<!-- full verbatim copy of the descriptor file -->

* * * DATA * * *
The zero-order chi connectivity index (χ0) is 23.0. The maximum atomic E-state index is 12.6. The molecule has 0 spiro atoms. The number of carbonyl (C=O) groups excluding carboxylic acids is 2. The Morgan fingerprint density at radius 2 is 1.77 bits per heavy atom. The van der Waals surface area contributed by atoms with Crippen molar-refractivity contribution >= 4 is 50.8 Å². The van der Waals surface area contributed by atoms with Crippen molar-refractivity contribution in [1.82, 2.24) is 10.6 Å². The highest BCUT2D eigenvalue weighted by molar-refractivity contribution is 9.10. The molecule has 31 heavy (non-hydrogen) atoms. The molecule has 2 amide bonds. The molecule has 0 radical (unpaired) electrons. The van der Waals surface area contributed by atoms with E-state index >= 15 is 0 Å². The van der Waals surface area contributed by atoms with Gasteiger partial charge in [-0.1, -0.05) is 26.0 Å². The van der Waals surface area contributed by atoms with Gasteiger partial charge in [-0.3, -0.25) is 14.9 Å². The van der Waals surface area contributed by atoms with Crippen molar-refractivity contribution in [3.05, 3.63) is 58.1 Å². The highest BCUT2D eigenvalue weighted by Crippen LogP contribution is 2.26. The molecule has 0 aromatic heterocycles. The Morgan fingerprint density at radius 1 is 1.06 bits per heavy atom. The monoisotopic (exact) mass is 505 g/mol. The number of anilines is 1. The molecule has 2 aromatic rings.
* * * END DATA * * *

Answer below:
The zero-order chi connectivity index (χ0) is 23.0. The maximum atomic E-state index is 12.6. The molecule has 0 spiro atoms. The number of carbonyl (C=O) groups excluding carboxylic acids is 2. The Morgan fingerprint density at radius 2 is 1.77 bits per heavy atom. The van der Waals surface area contributed by atoms with Crippen molar-refractivity contribution >= 4 is 50.8 Å². The van der Waals surface area contributed by atoms with Crippen molar-refractivity contribution in [1.82, 2.24) is 10.6 Å². The highest BCUT2D eigenvalue weighted by molar-refractivity contribution is 9.10. The molecule has 31 heavy (non-hydrogen) atoms. The molecule has 2 amide bonds. The molecule has 0 radical (unpaired) electrons. The van der Waals surface area contributed by atoms with E-state index >= 15 is 0 Å². The van der Waals surface area contributed by atoms with Gasteiger partial charge in [-0.1, -0.05) is 26.0 Å². The van der Waals surface area contributed by atoms with Gasteiger partial charge in [-0.3, -0.25) is 14.9 Å². The van der Waals surface area contributed by atoms with Crippen molar-refractivity contribution in [3.05, 3.63) is 58.1 Å². The highest BCUT2D eigenvalue weighted by Crippen LogP contribution is 2.26. The molecule has 0 aromatic heterocycles. The Morgan fingerprint density at radius 1 is 1.06 bits per heavy atom. The monoisotopic (exact) mass is 505 g/mol. The number of anilines is 1. The molecule has 2 aromatic rings.